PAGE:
I was definitely overwhelmed by this point and forgot to ask for her name, but I did give her a hug and thank her for making my day so much easier. She then left with her assistant. When her car arrived, I got in with my suitcase, and then my husband called to tell me his mum had gone. Thanks to that incredibly generous stranger, I was able to be with him and the rest of our family when it really mattered and, yes, faith in humanity restored.

The Ticket To A Fun Afternoon

, , , , , | | Hopeless | July 22, 2019

(My husband and I are visiting America for the first time and are in Saint Louis. While at the top of the Gateway Arch, we see that a baseball game is starting in the nearby Busch Stadium so we make an impromptu decision to go to the game. Just as we approach the ticket desk, a couple intercepts us.)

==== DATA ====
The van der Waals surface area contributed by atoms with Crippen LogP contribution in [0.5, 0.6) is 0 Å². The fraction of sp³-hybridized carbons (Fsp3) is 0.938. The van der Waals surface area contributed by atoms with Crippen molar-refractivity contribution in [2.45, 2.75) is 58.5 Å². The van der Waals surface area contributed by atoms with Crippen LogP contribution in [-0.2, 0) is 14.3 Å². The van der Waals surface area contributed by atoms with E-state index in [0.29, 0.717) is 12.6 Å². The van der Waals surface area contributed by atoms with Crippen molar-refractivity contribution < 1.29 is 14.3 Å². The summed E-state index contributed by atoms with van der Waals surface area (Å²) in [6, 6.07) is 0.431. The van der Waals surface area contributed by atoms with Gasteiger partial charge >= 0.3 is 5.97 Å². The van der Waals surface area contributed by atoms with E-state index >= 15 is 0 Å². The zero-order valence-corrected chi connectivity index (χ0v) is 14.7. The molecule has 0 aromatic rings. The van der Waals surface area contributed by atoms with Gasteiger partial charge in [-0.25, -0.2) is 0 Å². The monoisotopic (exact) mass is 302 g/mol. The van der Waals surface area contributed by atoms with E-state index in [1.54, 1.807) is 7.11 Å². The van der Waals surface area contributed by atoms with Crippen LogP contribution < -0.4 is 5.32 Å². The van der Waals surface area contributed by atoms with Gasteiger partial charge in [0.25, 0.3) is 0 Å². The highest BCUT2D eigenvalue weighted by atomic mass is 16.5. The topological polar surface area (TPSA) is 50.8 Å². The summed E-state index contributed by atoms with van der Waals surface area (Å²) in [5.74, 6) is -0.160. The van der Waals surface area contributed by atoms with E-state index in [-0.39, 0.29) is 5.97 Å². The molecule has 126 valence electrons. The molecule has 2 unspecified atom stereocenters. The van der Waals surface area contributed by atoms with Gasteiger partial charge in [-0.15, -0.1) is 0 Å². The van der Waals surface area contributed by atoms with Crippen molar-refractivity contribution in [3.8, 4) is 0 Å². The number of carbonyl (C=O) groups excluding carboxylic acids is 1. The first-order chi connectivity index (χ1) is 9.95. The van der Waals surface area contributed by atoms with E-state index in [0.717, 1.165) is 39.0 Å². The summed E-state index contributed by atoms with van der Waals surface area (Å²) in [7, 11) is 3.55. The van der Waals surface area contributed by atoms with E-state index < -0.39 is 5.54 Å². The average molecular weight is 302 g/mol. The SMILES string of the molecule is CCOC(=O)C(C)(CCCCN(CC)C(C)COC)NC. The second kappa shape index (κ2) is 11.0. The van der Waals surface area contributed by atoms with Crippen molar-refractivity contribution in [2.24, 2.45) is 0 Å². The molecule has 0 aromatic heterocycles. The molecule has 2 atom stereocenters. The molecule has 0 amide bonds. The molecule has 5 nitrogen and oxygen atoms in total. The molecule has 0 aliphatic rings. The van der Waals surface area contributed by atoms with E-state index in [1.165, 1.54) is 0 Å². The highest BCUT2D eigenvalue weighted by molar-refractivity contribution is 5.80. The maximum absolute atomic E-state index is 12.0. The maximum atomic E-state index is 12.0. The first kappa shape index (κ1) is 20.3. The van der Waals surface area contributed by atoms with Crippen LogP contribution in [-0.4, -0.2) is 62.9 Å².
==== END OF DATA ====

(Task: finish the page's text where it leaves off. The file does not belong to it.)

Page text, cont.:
Couple: “Are you going to buy tickets for the game?”

Me: “Uh, yeah.”

Couple: “We’re season ticket holders and we upgraded our tickets for tonight’s game. They let us keep our old tickets, so you can have ours for free.”

Me: *trying to decide how this scam works* “Oh, I dunno.”

Couple: “We’ll be honest with you; they’re not great seats, but it saves you buying tickets.”

Me: *still unsure and wishing I was psychic so I could read my husband’s mind*

Couple: *laughs* “I know you probably think we’re scamming you. Put it this way: if the tickets are valid, you can watch the game and hopefully have a good time. If the tickets are fake, they just won’t let you in but you haven’t spent any money so no loss. We just heard your accent and wanted to do something nice while you’re visiting us.”

Me: “Okay, let’s give it a shot. Are you sure you don’t want anything for the tickets?”

Couple: “Absolutely not. Enjoy!”